China, Russia blast US criticism on human trafficking

BEIJING (AFP) - China and Russia on Thursday attacked a US government report that accused them of failing to do enough to combat human trafficking, a finding that could trigger sanctions by Washington.

"We believe that the US side should take an objective and impartial view of China's efforts (in fighting human trafficking) and stop making unilateral or arbitrary judgements of China," foreign ministry spokeswoman Hua Chunying said at a regular briefing in Beijing.

"The Chinese government always attaches great importance to fighting all crimes of trafficking," she said.

Moscow was also furious at the US report, which it decried as politically motivated.

"As far as the application of unilateral sanctions against Russia is concerned... the very idea of raising this issue causes indignation," the foreign ministry's human rights envoy Konstantin Dolgov said in a statement.

The United States is often at odds with China and Russia - geopolitical heavyweights which along with Washington are permanent members of the United Nations Security Council - on human-rights issues.

They cooperate in some areas, such as pressuring North Korea to give up nuclear weapons. But in others, such as the Syrian civil war, Beijing and Moscow have been at defiant odds with Washington.

The US State Department on Wednesday downgraded the two countries, as well as Uzbekistan, to the bottom of a table on human trafficking.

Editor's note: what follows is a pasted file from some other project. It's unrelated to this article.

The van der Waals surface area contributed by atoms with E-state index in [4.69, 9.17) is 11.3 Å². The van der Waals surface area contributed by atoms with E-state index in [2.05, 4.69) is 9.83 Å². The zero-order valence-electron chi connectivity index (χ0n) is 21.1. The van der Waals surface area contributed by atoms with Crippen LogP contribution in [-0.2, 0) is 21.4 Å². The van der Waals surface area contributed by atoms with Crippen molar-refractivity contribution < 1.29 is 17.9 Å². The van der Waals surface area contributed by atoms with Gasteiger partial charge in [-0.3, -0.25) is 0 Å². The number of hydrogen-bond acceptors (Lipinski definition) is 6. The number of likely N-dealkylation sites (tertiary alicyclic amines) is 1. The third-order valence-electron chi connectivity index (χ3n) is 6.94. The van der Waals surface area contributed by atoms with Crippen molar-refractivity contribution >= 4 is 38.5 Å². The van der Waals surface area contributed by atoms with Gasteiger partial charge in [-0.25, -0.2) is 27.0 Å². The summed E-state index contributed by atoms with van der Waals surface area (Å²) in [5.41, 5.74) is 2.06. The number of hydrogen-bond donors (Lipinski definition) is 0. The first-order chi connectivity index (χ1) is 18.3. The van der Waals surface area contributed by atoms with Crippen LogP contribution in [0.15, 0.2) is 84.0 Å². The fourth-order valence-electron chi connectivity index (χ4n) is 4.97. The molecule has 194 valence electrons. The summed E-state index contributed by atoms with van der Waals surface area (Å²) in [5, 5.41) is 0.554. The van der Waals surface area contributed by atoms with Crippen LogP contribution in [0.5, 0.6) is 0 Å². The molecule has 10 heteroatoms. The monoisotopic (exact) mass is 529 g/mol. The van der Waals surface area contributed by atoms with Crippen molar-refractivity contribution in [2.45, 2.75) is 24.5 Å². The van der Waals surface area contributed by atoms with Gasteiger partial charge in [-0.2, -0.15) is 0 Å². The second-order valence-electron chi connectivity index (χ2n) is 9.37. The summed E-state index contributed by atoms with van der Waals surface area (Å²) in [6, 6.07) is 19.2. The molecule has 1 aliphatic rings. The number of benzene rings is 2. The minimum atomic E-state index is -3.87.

The three nations had languished for years on the "Tier 2 Watch List", having been granted past waivers amid promises to do better.

But under the terms of a 2008 law, they could no longer stay on the watch list and either had to move up a level or be downgraded. The new report took the latter step, which could now trigger cuts in non-humanitarian and non-trade US aid.

President Barack Obama will determine whether to enact any sanctions against the three nations in September.

The report found that "trafficking is pronounced among China's internal migrant population" and "forced labour remains a problem, including in brick kilns, coal mines and factories".

China's one-child policy has resulted in "a skewed sex ratio of 118 boys to 100 girls in China, which served as a key source of demand for the trafficking of foreign women as brides for Chinese men and for forced prostitution".

Beijing had failed to "demonstrate significant efforts to comprehensively prohibit and punish all forms of trafficking", the report maintained.

Congressman Chris Smith, who has authored key legislation on trafficking, said China has become the "sex and labour trafficking capital of the world".

"Women and young girls have been - and are today being - reduced to commodities and coerced into prostitution," the Republican said in a statement.

Ms Hua, the foreign ministry spokeswoman, defended China.

"We have been constantly improving our domestic legislation, strengthening our law enforcement and judicial measures, and carried out cooperation with all countries, in particular our neighbouring countries," she said.

"China has made solid efforts and achieved remarkable progress in fighting domestic and transnational trafficking."

The State Department report said that in Russia, a million people "are exposed to 'exploitative' labour conditions characteristic of trafficking cases, such as withholding of documents, non-payment for services, physical abuse, or extremely poor living conditions".

Mr Dolgov said the report was unbalanced and poorly conceived.

The report should have taken a "deep and objective review of why human trafficking is growing, including on the territory of the United States", the Russian envoy said.

But instead, "the report's authors are once again using unacceptable methodology under which governments are ranked based on the political sympathies or antipathies of the US State Department".

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